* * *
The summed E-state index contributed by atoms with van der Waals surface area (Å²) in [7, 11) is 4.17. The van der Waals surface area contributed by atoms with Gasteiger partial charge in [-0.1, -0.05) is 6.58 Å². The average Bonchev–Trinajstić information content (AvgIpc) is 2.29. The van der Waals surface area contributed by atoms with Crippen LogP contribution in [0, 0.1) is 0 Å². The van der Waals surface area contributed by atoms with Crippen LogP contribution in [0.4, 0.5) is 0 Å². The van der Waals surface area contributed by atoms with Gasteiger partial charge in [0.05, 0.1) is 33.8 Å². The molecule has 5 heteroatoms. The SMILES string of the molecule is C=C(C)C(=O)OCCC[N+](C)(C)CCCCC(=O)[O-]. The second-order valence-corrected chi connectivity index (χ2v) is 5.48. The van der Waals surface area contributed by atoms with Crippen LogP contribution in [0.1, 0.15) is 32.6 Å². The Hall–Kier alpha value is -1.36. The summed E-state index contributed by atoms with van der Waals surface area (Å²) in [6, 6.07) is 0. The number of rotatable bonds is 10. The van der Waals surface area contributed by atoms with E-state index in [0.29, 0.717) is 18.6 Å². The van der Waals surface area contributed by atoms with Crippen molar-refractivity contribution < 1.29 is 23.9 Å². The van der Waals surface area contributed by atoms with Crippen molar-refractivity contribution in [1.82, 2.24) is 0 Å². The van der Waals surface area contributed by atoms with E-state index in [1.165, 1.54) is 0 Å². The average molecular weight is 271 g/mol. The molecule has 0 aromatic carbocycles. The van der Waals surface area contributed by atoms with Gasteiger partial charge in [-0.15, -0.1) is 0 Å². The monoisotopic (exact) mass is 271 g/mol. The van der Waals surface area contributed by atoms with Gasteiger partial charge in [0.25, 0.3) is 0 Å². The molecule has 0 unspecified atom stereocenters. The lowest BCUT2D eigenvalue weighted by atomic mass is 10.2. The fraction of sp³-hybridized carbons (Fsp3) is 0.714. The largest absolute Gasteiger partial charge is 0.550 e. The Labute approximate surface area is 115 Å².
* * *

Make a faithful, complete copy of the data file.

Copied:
The summed E-state index contributed by atoms with van der Waals surface area (Å²) in [7, 11) is 4.17. The van der Waals surface area contributed by atoms with Gasteiger partial charge in [-0.1, -0.05) is 6.58 Å². The average Bonchev–Trinajstić information content (AvgIpc) is 2.29. The van der Waals surface area contributed by atoms with Crippen LogP contribution in [0, 0.1) is 0 Å². The van der Waals surface area contributed by atoms with Crippen LogP contribution in [0.4, 0.5) is 0 Å². The van der Waals surface area contributed by atoms with Gasteiger partial charge in [0.05, 0.1) is 33.8 Å². The molecule has 5 heteroatoms. The SMILES string of the molecule is C=C(C)C(=O)OCCC[N+](C)(C)CCCCC(=O)[O-]. The second-order valence-corrected chi connectivity index (χ2v) is 5.48. The van der Waals surface area contributed by atoms with Crippen LogP contribution in [0.1, 0.15) is 32.6 Å². The Hall–Kier alpha value is -1.36. The summed E-state index contributed by atoms with van der Waals surface area (Å²) in [6, 6.07) is 0. The number of rotatable bonds is 10. The van der Waals surface area contributed by atoms with E-state index in [0.29, 0.717) is 18.6 Å². The van der Waals surface area contributed by atoms with Crippen molar-refractivity contribution < 1.29 is 23.9 Å². The van der Waals surface area contributed by atoms with Crippen molar-refractivity contribution in [1.82, 2.24) is 0 Å². The van der Waals surface area contributed by atoms with E-state index in [1.165, 1.54) is 0 Å². The average molecular weight is 271 g/mol. The molecule has 0 aromatic carbocycles. The van der Waals surface area contributed by atoms with Gasteiger partial charge in [-0.15, -0.1) is 0 Å². The monoisotopic (exact) mass is 271 g/mol. The van der Waals surface area contributed by atoms with Gasteiger partial charge in [0.25, 0.3) is 0 Å². The molecule has 0 unspecified atom stereocenters. The lowest BCUT2D eigenvalue weighted by atomic mass is 10.2. The fraction of sp³-hybridized carbons (Fsp3) is 0.714. The largest absolute Gasteiger partial charge is 0.550 e. The Labute approximate surface area is 115 Å².